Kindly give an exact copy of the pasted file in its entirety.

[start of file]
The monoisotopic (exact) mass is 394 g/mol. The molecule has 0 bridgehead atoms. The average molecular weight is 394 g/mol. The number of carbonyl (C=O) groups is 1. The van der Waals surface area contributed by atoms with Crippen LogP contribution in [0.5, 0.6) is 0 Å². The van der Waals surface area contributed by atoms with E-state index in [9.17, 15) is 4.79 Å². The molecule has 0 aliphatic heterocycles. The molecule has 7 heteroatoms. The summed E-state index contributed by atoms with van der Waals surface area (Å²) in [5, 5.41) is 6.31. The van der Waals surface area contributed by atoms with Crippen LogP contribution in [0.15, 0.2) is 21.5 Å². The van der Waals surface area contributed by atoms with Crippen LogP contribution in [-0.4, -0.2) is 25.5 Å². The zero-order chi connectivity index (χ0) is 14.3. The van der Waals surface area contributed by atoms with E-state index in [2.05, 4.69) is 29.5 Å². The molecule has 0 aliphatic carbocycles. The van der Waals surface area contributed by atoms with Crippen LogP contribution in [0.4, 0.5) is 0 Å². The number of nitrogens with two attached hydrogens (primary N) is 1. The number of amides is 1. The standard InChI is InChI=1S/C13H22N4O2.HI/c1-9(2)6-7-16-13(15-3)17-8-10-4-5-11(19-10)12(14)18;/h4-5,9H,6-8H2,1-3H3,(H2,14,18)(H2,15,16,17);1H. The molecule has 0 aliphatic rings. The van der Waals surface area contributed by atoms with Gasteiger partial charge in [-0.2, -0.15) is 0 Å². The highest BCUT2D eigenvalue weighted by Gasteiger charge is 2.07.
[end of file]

The monoisotopic (exact) mass is 394 g/mol. The molecule has 0 bridgehead atoms. The average molecular weight is 394 g/mol. The number of carbonyl (C=O) groups is 1. The van der Waals surface area contributed by atoms with Crippen LogP contribution in [0.5, 0.6) is 0 Å². The van der Waals surface area contributed by atoms with E-state index in [9.17, 15) is 4.79 Å². The molecule has 0 aliphatic heterocycles. The molecule has 7 heteroatoms. The summed E-state index contributed by atoms with van der Waals surface area (Å²) in [5, 5.41) is 6.31. The van der Waals surface area contributed by atoms with Crippen LogP contribution in [0.15, 0.2) is 21.5 Å². The van der Waals surface area contributed by atoms with Crippen LogP contribution in [-0.4, -0.2) is 25.5 Å². The zero-order chi connectivity index (χ0) is 14.3. The van der Waals surface area contributed by atoms with E-state index in [2.05, 4.69) is 29.5 Å². The molecule has 0 aliphatic carbocycles. The van der Waals surface area contributed by atoms with Crippen LogP contribution in [0.4, 0.5) is 0 Å². The number of nitrogens with two attached hydrogens (primary N) is 1. The number of amides is 1. The standard InChI is InChI=1S/C13H22N4O2.HI/c1-9(2)6-7-16-13(15-3)17-8-10-4-5-11(19-10)12(14)18;/h4-5,9H,6-8H2,1-3H3,(H2,14,18)(H2,15,16,17);1H. The molecule has 0 aliphatic rings. The van der Waals surface area contributed by atoms with Gasteiger partial charge in [-0.2, -0.15) is 0 Å². The highest BCUT2D eigenvalue weighted by Gasteiger charge is 2.07.